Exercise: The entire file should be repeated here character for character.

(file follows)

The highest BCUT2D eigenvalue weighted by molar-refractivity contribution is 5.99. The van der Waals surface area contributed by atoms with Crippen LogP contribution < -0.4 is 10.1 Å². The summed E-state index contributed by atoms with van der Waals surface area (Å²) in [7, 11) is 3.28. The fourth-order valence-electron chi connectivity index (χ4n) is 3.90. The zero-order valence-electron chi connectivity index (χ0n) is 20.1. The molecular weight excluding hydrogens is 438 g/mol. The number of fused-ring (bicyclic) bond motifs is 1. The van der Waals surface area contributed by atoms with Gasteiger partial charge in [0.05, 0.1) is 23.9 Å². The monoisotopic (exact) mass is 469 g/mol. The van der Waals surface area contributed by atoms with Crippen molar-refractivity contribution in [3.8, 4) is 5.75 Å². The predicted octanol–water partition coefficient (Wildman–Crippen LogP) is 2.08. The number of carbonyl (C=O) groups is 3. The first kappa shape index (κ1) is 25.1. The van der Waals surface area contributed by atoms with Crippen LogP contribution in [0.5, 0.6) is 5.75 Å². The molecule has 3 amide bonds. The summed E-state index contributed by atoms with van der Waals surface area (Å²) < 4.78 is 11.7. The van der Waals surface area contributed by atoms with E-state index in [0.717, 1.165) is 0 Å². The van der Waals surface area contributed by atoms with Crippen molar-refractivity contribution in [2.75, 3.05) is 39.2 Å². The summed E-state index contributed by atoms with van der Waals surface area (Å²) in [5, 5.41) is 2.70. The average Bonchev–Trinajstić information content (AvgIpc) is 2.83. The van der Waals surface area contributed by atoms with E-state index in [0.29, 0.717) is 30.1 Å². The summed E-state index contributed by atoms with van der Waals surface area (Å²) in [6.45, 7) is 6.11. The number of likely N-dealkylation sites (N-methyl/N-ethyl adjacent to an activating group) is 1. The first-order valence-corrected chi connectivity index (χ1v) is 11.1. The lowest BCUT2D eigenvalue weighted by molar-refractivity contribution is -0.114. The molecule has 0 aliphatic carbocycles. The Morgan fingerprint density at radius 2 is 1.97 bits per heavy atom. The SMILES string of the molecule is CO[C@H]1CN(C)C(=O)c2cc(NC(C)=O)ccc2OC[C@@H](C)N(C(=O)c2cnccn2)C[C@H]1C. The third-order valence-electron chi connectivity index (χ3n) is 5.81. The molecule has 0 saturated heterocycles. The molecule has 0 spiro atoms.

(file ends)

The highest BCUT2D eigenvalue weighted by molar-refractivity contribution is 5.99. The van der Waals surface area contributed by atoms with Crippen LogP contribution < -0.4 is 10.1 Å². The summed E-state index contributed by atoms with van der Waals surface area (Å²) in [7, 11) is 3.28. The fourth-order valence-electron chi connectivity index (χ4n) is 3.90. The zero-order valence-electron chi connectivity index (χ0n) is 20.1. The molecular weight excluding hydrogens is 438 g/mol. The number of fused-ring (bicyclic) bond motifs is 1. The van der Waals surface area contributed by atoms with Gasteiger partial charge in [0.05, 0.1) is 23.9 Å². The monoisotopic (exact) mass is 469 g/mol. The van der Waals surface area contributed by atoms with Crippen molar-refractivity contribution in [3.8, 4) is 5.75 Å². The predicted octanol–water partition coefficient (Wildman–Crippen LogP) is 2.08. The number of carbonyl (C=O) groups is 3. The first kappa shape index (κ1) is 25.1. The van der Waals surface area contributed by atoms with Crippen LogP contribution in [0.5, 0.6) is 5.75 Å². The molecule has 3 amide bonds. The summed E-state index contributed by atoms with van der Waals surface area (Å²) < 4.78 is 11.7. The van der Waals surface area contributed by atoms with E-state index in [0.717, 1.165) is 0 Å². The van der Waals surface area contributed by atoms with Crippen molar-refractivity contribution in [2.75, 3.05) is 39.2 Å². The summed E-state index contributed by atoms with van der Waals surface area (Å²) in [5, 5.41) is 2.70. The average Bonchev–Trinajstić information content (AvgIpc) is 2.83. The van der Waals surface area contributed by atoms with E-state index in [0.29, 0.717) is 30.1 Å². The summed E-state index contributed by atoms with van der Waals surface area (Å²) in [6.45, 7) is 6.11. The number of likely N-dealkylation sites (N-methyl/N-ethyl adjacent to an activating group) is 1. The first-order valence-corrected chi connectivity index (χ1v) is 11.1. The lowest BCUT2D eigenvalue weighted by molar-refractivity contribution is -0.114. The molecule has 0 aliphatic carbocycles. The Morgan fingerprint density at radius 2 is 1.97 bits per heavy atom. The SMILES string of the molecule is CO[C@H]1CN(C)C(=O)c2cc(NC(C)=O)ccc2OC[C@@H](C)N(C(=O)c2cnccn2)C[C@H]1C. The third-order valence-electron chi connectivity index (χ3n) is 5.81. The molecule has 0 saturated heterocycles. The molecule has 0 spiro atoms.